Arab countries boycotting Qatar are considering measures to further isolate the country after receiving a “negative response” to their 13 demands.
The next steps will be based on a six-point joint statement issued by the foreign ministers of Saudi Arabia, the UAE, Bahrain and Egypt after a meeting in Cairo on Wednesday.
The ministers accused Qatar of refusing to abide by international laws and continuing to support terrorism – a stance that prompted the boycott now in its second month.
The four Arab countries said Doha had not made enough concessions to the demands aimed at bringing an end to the dispute.
Sheikh Abdullah bin Zayed, the UAE's foreign minister, said any further action against Qatar will be aimed at changing the country’s direction towards promoting peace.
“Qatar should change its policy from destruction to construction,” he said. “We are countries with our own sovereignty and we have the right and capability to use international laws for our benefit to solve this crisis and to counter terrorism and extremism.”
He said the region should “exert all efforts” in countering terrorism, marking this as an “opportunity to unite against and put an end to this scourge.”
The four Arab countries accuse Qatar of not following up on the commitments to the Riyadh summit agreement signed in 2014 to resolve a previous fallout.
A month after the quartet of countries cut trade, travel and diplomatic links, Moody's, the credit ratings agency, on Wednesday downgraded Qatar's economic outlook from stable to negative because of the crisis.
The Saudi foreign minister, Adel Al Jubeir, said they will continue “these very unfortunate measures” against Qatar.
“This was taken due to Qatar’s support of extremism and its interference in the internal affairs of countries in the region,” he said. “These are issues that have to stop. This is a demand that comes from the whole international community and not only from the countries present here today.”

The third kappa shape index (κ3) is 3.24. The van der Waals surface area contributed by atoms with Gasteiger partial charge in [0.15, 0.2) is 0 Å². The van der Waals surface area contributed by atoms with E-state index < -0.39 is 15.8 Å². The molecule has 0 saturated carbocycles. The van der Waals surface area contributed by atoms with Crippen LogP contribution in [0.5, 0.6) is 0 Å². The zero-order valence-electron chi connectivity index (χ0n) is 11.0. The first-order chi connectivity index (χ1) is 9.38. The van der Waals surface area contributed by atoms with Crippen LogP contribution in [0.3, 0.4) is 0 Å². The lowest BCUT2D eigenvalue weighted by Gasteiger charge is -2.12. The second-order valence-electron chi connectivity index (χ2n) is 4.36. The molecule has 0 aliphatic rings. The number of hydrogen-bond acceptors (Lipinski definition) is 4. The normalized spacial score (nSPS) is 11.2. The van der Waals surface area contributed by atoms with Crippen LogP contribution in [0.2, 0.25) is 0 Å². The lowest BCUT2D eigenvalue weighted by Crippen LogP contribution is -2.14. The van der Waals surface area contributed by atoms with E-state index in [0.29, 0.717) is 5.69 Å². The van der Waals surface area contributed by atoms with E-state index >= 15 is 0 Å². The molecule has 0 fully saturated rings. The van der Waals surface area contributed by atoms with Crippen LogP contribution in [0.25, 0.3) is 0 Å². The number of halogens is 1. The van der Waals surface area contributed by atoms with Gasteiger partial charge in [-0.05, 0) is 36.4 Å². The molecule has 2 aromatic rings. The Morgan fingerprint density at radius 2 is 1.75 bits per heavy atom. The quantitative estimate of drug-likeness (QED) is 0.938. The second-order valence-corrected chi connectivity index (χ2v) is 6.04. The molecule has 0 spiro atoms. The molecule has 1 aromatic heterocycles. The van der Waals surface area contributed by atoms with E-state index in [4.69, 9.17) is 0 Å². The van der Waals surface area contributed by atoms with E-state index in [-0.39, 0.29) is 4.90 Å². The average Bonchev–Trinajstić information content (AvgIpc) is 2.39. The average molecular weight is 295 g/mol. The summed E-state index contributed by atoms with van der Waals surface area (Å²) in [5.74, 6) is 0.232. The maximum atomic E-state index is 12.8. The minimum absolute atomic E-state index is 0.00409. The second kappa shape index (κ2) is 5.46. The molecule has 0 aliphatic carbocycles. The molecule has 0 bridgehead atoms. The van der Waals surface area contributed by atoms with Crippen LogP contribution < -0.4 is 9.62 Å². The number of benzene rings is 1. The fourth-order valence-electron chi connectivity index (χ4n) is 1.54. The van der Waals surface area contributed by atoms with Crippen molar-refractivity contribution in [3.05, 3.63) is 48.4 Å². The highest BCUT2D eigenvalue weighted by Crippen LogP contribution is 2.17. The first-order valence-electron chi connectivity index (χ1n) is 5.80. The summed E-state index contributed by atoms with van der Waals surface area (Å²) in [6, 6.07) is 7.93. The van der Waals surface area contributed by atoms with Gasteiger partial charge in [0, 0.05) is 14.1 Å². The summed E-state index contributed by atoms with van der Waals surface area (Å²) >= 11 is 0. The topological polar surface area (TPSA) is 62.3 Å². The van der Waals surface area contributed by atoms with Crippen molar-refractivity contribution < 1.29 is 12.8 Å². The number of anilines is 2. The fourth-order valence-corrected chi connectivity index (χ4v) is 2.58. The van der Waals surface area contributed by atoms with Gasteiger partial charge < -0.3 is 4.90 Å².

After the meeting, Dr Anwar Gargash, Minister of State for Foreign Affairs, said that next, Qatar would face: "greater isolation, incremental measures and reputational damage stemming from Doha's continued support for extremism and terrorism."
Earlier, the Qatari foreign minister accused the rival countries of an attempt to “create anti-Qatar sentiment in the West" and divert from finding a true solution to regional issues.
Sheikh Mohammed bin Abdulrahman Al Thani, said the list of 13 demands from the countries boycotting Qatar is counterproductive to the fight against terrorism.
“I know that this message will not be well received in some of our neighbouring capitals, but there are serious problems in the Middle East region, and silencing Qatar will not solve them," Sheikh Mohammed said at Chatham House in London. "The answer to our disagreement is not blockade and ultimatums, it is dialogue and reason.”
He said the GCC and the Middle east all share the same interest of combating terrorism and that the terrorist organisations are trying to divide the region.
The crisis has sparked great concern among the region’s international partners.
Ahead of the Cairo meeting, Donald Trump called Egyptian President Abdel Fattah El Sisi over the Gulf crisis. The American president called on all parties to negotiate to resolve the dispute and to end the financing of terrorism.
The 13 demands were issued on June 22 and if Doha agreed to them, the four countries would restore diplomatic relations with Qatar.
Trade and travel ties between the two sides were severed on June 5 with governments of the Arab quartet accusing Qatar of supporting extremist groups and of being too close to Iran.
The original 10-day deadline for Qatar to comply with the demands expired on Sunday but was extended to Wednesday at the request of Kuwait, which is acting as mediator.